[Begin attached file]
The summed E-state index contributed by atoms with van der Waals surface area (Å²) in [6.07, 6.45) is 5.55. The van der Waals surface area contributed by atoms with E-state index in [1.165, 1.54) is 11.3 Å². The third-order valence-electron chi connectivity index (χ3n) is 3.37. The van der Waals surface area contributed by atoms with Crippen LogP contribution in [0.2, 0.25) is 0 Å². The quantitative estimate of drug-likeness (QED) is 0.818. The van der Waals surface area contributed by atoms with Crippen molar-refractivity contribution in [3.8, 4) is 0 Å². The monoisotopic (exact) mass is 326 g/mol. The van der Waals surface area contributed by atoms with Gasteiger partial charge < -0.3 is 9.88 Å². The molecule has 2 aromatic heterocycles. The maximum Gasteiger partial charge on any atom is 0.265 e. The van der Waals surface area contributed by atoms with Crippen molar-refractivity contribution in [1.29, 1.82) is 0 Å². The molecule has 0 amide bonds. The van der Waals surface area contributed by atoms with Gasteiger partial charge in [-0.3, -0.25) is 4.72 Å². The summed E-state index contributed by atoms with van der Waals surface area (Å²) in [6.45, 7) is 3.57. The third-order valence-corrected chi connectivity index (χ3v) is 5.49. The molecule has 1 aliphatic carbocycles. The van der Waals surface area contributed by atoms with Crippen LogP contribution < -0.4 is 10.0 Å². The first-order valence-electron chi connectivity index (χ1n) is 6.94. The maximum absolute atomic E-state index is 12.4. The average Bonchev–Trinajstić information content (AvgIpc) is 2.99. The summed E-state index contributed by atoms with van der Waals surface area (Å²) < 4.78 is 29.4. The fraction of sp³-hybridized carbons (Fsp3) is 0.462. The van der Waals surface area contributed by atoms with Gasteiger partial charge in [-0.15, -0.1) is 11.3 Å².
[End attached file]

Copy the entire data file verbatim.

The summed E-state index contributed by atoms with van der Waals surface area (Å²) in [6.07, 6.45) is 5.55. The van der Waals surface area contributed by atoms with E-state index in [1.165, 1.54) is 11.3 Å². The third-order valence-electron chi connectivity index (χ3n) is 3.37. The van der Waals surface area contributed by atoms with Crippen LogP contribution in [0.2, 0.25) is 0 Å². The quantitative estimate of drug-likeness (QED) is 0.818. The van der Waals surface area contributed by atoms with Crippen molar-refractivity contribution in [3.8, 4) is 0 Å². The monoisotopic (exact) mass is 326 g/mol. The van der Waals surface area contributed by atoms with Gasteiger partial charge < -0.3 is 9.88 Å². The molecule has 2 aromatic heterocycles. The maximum Gasteiger partial charge on any atom is 0.265 e. The van der Waals surface area contributed by atoms with Crippen molar-refractivity contribution in [1.29, 1.82) is 0 Å². The molecule has 0 amide bonds. The van der Waals surface area contributed by atoms with Gasteiger partial charge in [-0.3, -0.25) is 4.72 Å². The summed E-state index contributed by atoms with van der Waals surface area (Å²) in [6.45, 7) is 3.57. The third-order valence-corrected chi connectivity index (χ3v) is 5.49. The molecule has 1 aliphatic carbocycles. The van der Waals surface area contributed by atoms with Crippen LogP contribution < -0.4 is 10.0 Å². The first-order valence-electron chi connectivity index (χ1n) is 6.94. The maximum absolute atomic E-state index is 12.4. The average Bonchev–Trinajstić information content (AvgIpc) is 2.99. The summed E-state index contributed by atoms with van der Waals surface area (Å²) < 4.78 is 29.4. The fraction of sp³-hybridized carbons (Fsp3) is 0.462. The van der Waals surface area contributed by atoms with Gasteiger partial charge in [-0.15, -0.1) is 11.3 Å².